You have to decide how far apart you want the salary ranges to be. A good starting point is about 15 percent, although we have seen as low as 5 percent or so. One way to figure this out is to decide how much of a pay difference, on average, you want supervisors to be from their subordinates. A good guideline is about 10 percent or more. Once you decide this, then just halve this number to get the percent difference from midpoint to midpoint.

Let’s say that you have decided that the ranges should be 10 percent apart. With the lowest ranked salary (from step four) divide this median by 110 percent. For example,if the lowest median you have is $24,000,then this divided by 110 percent (1.10) is $21,818. This becomes the midpoint of your first range. The midpoint of range two is 1.10 times $21,818,or $24,000. Then the midpoint of your third range is $24,000 times 1.10 or $26,400, and so on,until you exceed by at least one range the maximum salary from the market. Once this is done,you have the start of your new market-based pay structure. All you need to do now is decide how wide you want the ranges to be from minimum to maximum, and you will have your salary structure. For guidance on how to calculate minimum and maximums, go to the Comp Tools section in this channel.

Sixth:

Go back to the jobs on which you have market data. Assign each job for which you have market data to the pay range whose midpoint is the closest to the market data. This becomes the pay range of the job.

Seventh:

Hope for a miracle! This is the tough part. What do you do with the jobs that you don’t have any market data on? Here are some options. You can use an internal equity tool called job evaluation to determine the best range or you can slot each job into the structure based on a ranking or whole job evaluation process. The job evaluation tool is more rigorous but it means that you will have to evaluate all of the jobs. The slotting or ranking process involves using the following guidelines. For jobs where you don’t have any market data, slot them based on their:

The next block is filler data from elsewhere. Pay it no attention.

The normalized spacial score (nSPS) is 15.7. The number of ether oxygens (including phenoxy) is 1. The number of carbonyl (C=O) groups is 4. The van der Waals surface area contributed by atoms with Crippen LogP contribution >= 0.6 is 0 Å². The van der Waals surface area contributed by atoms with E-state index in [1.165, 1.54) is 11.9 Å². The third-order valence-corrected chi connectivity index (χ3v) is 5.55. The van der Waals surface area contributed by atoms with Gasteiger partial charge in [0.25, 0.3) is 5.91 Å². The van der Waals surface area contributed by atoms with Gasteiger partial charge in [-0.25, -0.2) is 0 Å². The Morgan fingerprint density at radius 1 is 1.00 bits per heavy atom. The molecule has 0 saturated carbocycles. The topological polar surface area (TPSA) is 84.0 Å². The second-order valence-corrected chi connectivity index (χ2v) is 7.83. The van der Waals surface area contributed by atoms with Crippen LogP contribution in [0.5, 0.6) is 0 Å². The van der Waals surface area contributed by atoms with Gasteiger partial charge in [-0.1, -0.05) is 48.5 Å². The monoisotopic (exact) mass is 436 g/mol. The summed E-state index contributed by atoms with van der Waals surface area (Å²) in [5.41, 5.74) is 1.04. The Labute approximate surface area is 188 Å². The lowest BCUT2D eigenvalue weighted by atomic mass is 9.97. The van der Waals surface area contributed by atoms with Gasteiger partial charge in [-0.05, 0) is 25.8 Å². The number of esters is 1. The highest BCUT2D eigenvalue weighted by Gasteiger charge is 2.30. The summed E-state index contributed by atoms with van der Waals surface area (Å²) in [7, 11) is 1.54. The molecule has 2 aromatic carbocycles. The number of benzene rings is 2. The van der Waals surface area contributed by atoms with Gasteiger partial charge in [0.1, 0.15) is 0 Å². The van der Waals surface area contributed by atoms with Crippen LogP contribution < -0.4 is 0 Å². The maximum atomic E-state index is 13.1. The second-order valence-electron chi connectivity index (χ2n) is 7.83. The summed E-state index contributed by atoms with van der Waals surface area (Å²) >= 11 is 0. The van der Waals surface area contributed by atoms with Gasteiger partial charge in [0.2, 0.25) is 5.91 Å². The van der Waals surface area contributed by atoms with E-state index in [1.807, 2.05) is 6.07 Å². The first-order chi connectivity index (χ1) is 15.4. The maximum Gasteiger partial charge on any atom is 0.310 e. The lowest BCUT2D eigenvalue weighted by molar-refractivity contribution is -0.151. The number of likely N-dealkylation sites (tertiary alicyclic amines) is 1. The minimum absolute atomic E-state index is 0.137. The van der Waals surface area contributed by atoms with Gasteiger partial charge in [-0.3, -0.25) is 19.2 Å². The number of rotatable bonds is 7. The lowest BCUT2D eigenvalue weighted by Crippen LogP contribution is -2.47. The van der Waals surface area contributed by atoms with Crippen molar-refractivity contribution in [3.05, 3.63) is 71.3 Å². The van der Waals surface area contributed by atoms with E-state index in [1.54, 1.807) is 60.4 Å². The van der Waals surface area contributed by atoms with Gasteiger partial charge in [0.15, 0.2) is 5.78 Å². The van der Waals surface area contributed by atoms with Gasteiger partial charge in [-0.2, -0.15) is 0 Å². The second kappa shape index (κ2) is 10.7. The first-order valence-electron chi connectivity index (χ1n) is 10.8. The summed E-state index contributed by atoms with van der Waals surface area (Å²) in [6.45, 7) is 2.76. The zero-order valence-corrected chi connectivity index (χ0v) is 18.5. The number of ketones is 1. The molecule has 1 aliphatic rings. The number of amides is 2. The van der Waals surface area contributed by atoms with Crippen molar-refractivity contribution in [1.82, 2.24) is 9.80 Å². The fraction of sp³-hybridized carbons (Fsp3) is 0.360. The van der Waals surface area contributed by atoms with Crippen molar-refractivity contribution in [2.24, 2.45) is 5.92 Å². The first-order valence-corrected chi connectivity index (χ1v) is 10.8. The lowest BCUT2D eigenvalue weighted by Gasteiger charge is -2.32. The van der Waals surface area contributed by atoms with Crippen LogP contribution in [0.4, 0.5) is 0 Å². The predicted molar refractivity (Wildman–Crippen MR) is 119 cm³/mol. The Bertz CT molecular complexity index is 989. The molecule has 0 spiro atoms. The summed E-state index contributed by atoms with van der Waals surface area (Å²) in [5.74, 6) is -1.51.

1. Relationship to other jobs in their same occupational group. Look at jobs that are both “more difficult” and “less difficult.”

2. Relationship to their supervisor or subordinates, if any. The typical guideline is that you want to have a minimum of two-range difference between supervisor and his or her subordinates. Supervision is defined as having performance evaluation authority over the subordinate job.

3. Relationship to other jobs that require the same level of complexity and difficulty,or similar education and experience requirements.

Eighth:

Stand back and admire your work. You have just created a market-based pay structure. Beautiful isn’t it? Oh, by they way, you may have to bend a few guidelines or rules now and then because you will come to the conclusion that some jobs appear to be “overpaid” based on your sense of internal equity or past history. Some may actually look “underpaid” for the same reasons. Get over it! This is one of the difficulties of market-based pay systems. The pay actually represents the market! But this may conflict with your sense of internal order. Somehow, you will need to resolve this. You would have had the same difficulty if you focus mostly on internal equity, but that is a topic for another article.

Finally,you will need to update your market data on a periodic basis. This could be every year or every other year. Use the same process of collecting the data, and use the same jobs and same comparable organizations as much as possible. When you get the data back and have it all cleaned up, you will need to redo steps Six through Eight all over again. If you do this, then you will always have a market-based system, even though some jobs may move up and some jobs may move down in the range structure. Remember, this is a market-based system. No one ever said it was fair (but neither is life). But again, that is a topic for another time.

Of course, it goes without saying that employees will still question their pay range because you used the wrong comparables or didn’t survey their exact job, or you “cooked the books.” Welcome to the wonderful world of compensation. Until next time, keep your numbers in order.

The CompDoctorTM is the team of Jim Fox and Bruce Lawson of Fox Lawson & Associates LLC, a compensation and human resources consulting firm that specializes in assisting govern- ments in fixing their compensation and classification systems.They are seriously irreverent about their specialty. You may reach them at www.foxlawson.com. If you have a question you would like to have them answer, please write to them at jfox@foxlawson.com or blawson@foxlawson.com. They will try to include it in the next issue of CompDoctorTM.


Poll: How do you feel about crying at work?

Poll: How do you feel about crying at work?